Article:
Sourdough Anise-Rye Bread bread turns out so beautiful and delicious.
Bread Making Hints: Secrets to using the bread machine, About yeast in bread making, and Sourdough Starter – How to make a Sourdough Starter.
More great Bread Recipes, Sourdough Bread Recipes, and Quick Bread Recipes for all your bread making.
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- 2 cups sourdough starter, room temperature*
- 1 cup lukewarm water (approximate - see NOTE below)***
- 2 tablespoons olive oil
- 1 tablespoon granulated sugar
- 1 teaspoon salt
- 2 teaspoons vital gluten (optional)**
- 1 to 1 1/2 teaspoons anise seeds
- 1 cup light rye flour
- 3 cups bread flour or unbleached all-purpose flour***
- 1 teaspoon Instant Active Dry Yeast ****
Bread Machine Instructions:
Add all the ingredients in the bread pan of bread machine. Process according to manufacturer's instructions for a dough setting. Do not be afraid to open the lid and check the dough. It should form a nice elastic ball. If you think the dough is too moist, add additional flour (a tablespoon at a time). The same is true if the dough is looking dry and gnarly. Add warm water (a tablespoon at a time).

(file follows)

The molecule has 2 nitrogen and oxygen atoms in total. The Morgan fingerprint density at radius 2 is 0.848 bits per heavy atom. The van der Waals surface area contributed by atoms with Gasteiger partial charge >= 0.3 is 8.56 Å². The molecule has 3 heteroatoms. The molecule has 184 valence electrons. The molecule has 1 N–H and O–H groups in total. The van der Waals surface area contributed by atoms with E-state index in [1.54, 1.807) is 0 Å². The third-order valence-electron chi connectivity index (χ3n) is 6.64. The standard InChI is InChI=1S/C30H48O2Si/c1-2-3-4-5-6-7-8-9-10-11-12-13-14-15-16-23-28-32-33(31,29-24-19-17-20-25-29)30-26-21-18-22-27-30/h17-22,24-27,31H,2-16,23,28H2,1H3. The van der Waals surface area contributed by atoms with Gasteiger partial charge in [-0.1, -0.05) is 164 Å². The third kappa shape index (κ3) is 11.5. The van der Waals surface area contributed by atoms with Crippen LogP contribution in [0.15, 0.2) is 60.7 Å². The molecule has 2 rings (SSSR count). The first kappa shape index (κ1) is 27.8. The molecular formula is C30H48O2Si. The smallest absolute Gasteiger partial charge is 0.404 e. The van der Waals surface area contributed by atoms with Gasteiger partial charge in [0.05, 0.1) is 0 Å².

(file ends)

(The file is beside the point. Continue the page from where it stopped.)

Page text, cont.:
If you can not judge your dough by looking, stick your finger in and feel the dough. It should be slightly tacky to the touch. When the bread machine has completed the dough cycle, remove the dough from the pan to a lightly floured surface. Knead the dough several times and form the dough into an oval; cover with plastic wrap and let rest for 10 to 15 minutes.
Stand Up Mixer Instructions: